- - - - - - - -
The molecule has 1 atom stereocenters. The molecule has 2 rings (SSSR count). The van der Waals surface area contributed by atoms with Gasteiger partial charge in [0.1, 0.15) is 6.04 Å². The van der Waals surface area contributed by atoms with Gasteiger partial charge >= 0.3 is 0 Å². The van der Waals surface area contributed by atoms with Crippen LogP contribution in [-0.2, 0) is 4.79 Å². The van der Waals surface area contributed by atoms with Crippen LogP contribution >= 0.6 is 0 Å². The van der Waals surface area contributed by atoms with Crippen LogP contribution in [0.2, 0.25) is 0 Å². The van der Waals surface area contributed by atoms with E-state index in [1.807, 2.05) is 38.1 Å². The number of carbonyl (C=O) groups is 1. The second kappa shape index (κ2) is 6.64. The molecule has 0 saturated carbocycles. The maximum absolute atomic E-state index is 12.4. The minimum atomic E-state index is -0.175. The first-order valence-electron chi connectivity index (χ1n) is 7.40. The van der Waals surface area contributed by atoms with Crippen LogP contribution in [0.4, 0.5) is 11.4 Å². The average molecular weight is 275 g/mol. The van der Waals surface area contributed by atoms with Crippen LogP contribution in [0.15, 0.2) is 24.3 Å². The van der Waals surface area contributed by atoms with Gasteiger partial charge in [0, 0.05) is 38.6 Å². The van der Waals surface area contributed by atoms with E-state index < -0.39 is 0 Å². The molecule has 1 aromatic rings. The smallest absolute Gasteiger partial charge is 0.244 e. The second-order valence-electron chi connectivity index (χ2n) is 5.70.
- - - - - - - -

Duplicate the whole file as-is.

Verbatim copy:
The molecule has 1 atom stereocenters. The molecule has 2 rings (SSSR count). The van der Waals surface area contributed by atoms with Gasteiger partial charge in [0.1, 0.15) is 6.04 Å². The van der Waals surface area contributed by atoms with Gasteiger partial charge >= 0.3 is 0 Å². The van der Waals surface area contributed by atoms with Crippen LogP contribution in [-0.2, 0) is 4.79 Å². The van der Waals surface area contributed by atoms with Crippen LogP contribution >= 0.6 is 0 Å². The van der Waals surface area contributed by atoms with Crippen LogP contribution in [0.2, 0.25) is 0 Å². The van der Waals surface area contributed by atoms with E-state index in [1.807, 2.05) is 38.1 Å². The number of carbonyl (C=O) groups is 1. The second kappa shape index (κ2) is 6.64. The molecule has 0 saturated carbocycles. The maximum absolute atomic E-state index is 12.4. The minimum atomic E-state index is -0.175. The first-order valence-electron chi connectivity index (χ1n) is 7.40. The van der Waals surface area contributed by atoms with Crippen LogP contribution in [0.4, 0.5) is 11.4 Å². The average molecular weight is 275 g/mol. The van der Waals surface area contributed by atoms with Crippen LogP contribution in [0.15, 0.2) is 24.3 Å². The van der Waals surface area contributed by atoms with Gasteiger partial charge in [0, 0.05) is 38.6 Å². The van der Waals surface area contributed by atoms with E-state index < -0.39 is 0 Å². The molecule has 1 aromatic rings. The smallest absolute Gasteiger partial charge is 0.244 e. The second-order valence-electron chi connectivity index (χ2n) is 5.70.